Tips, Tools and Activities
How to Create a Sleep-Friendly Environment
A good night’s sleep is essential to your family’s health and well-being. Follow these tips for creating an environment conducive to good sleep:
- Make sure that the room is quiet, dark, cool and comfortable
- Limit the times pets sleep in the bed, because they can be disruptive to the sleep cycle.
- Fans, humidifiers, the right blankets and a comfortable mattress may all be ways to improve the quality of your family’s sleep
Play Every Day
Wear a Pedometer: As a parent, you should model good fitness behavior. To stay active, consider wearing a pedomieter. Studies have shown that simply wearing a pedometer increases the amount of physical activity that people get every day. These small devices are readily available. In fact, you can download a mobile app so you can use your cell phone to see how much you are walking! Try to increase the total number of steps you take by just a few each day and soon you’ll be getting the hour of moderate activity recommended for a healthy lifestyle.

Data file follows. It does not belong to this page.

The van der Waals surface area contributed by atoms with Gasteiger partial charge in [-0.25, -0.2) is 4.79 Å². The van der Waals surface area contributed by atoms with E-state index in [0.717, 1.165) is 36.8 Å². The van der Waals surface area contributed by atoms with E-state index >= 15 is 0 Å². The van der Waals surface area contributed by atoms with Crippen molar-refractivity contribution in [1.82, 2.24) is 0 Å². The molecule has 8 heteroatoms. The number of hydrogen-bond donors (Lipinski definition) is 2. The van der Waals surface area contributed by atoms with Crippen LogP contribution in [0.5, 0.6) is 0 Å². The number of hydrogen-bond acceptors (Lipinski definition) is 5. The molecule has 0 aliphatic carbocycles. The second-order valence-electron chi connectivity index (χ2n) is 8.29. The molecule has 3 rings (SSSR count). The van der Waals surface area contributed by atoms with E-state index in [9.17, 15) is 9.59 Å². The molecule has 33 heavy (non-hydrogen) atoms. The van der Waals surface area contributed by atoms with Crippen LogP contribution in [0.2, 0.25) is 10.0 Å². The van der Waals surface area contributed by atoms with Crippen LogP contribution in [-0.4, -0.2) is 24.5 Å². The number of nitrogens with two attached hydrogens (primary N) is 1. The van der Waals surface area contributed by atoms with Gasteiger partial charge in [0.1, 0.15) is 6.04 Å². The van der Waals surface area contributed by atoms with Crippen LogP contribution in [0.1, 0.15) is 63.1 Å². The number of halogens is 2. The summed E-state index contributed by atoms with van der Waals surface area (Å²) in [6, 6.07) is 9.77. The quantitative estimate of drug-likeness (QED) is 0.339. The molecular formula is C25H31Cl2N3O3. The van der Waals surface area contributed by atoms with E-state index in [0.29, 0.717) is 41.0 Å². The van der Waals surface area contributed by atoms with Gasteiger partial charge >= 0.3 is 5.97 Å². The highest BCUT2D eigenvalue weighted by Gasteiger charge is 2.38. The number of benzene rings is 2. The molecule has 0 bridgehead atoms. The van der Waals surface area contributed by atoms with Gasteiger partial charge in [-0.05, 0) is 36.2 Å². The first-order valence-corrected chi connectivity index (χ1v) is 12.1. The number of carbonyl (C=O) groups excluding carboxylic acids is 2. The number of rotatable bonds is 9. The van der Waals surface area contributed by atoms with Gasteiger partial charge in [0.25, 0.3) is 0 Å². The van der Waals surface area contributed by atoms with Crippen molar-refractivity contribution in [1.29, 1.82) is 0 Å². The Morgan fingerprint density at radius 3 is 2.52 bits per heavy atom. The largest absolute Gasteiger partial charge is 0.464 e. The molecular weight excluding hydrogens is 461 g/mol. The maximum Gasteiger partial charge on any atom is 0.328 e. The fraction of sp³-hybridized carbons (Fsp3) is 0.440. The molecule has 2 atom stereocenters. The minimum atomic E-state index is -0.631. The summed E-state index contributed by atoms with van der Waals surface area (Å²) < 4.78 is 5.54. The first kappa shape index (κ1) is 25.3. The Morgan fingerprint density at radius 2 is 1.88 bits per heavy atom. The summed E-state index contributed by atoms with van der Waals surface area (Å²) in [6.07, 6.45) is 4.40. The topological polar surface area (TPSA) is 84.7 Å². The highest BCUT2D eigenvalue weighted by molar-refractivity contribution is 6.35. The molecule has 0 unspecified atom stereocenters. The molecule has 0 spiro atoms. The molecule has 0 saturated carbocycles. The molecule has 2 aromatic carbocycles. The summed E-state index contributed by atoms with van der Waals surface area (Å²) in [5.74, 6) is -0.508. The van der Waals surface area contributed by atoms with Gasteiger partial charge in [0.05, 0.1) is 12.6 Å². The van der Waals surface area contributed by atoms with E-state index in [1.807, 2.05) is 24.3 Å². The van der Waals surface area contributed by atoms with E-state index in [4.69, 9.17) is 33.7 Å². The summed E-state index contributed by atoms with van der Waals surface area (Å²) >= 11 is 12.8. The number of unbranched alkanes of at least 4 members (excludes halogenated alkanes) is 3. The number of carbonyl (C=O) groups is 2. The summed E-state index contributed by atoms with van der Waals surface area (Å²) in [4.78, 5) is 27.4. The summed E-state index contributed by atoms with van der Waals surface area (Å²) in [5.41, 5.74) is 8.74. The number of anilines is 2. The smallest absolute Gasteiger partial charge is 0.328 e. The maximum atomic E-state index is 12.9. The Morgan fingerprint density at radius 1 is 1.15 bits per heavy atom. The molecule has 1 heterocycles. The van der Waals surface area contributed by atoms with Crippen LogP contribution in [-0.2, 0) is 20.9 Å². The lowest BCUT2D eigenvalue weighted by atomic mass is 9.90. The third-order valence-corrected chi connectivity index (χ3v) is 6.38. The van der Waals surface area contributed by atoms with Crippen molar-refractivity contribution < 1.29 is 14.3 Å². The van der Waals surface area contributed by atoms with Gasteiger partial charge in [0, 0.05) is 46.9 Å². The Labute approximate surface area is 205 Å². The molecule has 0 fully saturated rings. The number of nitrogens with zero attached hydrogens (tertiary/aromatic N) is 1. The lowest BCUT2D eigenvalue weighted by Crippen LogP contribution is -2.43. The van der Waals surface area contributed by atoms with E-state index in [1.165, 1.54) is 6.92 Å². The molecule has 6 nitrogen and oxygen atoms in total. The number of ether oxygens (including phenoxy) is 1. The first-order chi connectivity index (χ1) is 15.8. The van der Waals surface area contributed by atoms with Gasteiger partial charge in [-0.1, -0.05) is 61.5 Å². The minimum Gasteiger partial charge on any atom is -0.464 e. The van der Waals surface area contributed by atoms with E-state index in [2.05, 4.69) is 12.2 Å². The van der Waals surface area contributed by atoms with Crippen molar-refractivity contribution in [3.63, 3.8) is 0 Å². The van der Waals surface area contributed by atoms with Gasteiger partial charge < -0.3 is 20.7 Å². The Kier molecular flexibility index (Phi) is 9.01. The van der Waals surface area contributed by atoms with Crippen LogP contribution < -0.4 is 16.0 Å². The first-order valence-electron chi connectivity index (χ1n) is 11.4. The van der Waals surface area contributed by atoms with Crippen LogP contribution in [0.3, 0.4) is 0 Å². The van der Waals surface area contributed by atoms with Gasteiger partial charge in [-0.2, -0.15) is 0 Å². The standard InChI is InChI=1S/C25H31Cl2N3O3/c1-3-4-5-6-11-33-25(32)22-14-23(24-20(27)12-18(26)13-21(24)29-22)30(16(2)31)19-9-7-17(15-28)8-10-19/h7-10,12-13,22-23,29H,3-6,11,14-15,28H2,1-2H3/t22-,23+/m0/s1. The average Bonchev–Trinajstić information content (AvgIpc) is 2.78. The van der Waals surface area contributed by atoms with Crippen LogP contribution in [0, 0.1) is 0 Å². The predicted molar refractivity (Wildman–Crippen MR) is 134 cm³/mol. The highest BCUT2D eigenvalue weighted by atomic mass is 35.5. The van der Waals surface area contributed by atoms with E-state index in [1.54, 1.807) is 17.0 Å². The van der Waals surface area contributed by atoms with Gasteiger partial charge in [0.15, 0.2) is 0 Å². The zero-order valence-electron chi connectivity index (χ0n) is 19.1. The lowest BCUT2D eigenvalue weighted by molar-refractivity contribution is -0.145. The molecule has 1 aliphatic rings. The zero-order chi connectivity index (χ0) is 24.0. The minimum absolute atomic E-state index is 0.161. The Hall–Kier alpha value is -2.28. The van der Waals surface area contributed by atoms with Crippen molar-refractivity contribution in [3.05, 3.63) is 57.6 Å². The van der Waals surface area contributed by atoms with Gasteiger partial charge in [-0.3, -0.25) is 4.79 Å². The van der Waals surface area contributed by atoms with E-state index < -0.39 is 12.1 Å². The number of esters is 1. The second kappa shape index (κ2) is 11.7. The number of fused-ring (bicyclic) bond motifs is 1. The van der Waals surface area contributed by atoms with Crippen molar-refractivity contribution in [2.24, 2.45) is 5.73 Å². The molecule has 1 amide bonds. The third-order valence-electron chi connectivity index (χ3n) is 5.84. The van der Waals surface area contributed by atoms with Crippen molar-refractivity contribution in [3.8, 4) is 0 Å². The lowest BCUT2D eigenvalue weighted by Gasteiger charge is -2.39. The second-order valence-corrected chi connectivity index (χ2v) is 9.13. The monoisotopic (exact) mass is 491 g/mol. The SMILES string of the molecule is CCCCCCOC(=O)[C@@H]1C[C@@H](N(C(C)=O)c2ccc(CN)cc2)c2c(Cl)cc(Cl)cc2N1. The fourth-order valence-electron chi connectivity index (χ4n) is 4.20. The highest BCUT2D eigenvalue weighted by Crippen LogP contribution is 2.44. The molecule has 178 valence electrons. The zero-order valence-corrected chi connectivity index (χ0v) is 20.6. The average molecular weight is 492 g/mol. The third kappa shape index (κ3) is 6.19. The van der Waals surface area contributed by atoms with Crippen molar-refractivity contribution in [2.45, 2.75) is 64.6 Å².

How to Steer Clear of Unhealthy Fats: Fats are an essential part of growth and health. For children ages 5 to 12, nearly a third of the daily calories in the healthy foods we provide should come from fat. To avoid fats that are not particularly healthy, the “Nutrition Facts” label is your best tool. Read labels carefully to steer clear of trans fats. Saturated fat is another fat that your family can easily eat too much of if we are not paying attention to recipes and food lables. Low-fat dairy products, avocados, no-sugar added peanut butter or almond butter, and modest amounts of foods prepared in olive, canola or peanut oil are healthy options for the whole family to get the fat they need.
I am trying to bring my family together more for meals. Are there any ways I can make this time more special?
Mealtime is perfect for family conversation. . Keep in mind that after a long day, school may be the last thing they may want to talk about at the table. Try using mealtime for sharing stories about things unrelated to school or work. Engage your children in conversation that excites them and give yourself an opportunity to learn more about their other interests. Bring extra patience to the meal to allow time for everyone to share in a way that is comfortable to them.
Read YMCA.net Blogs:
This Week in Moms: At the Y My Kids Have Many Friends
This Week in Runners: Running Just 5 Miles a Week Adds Years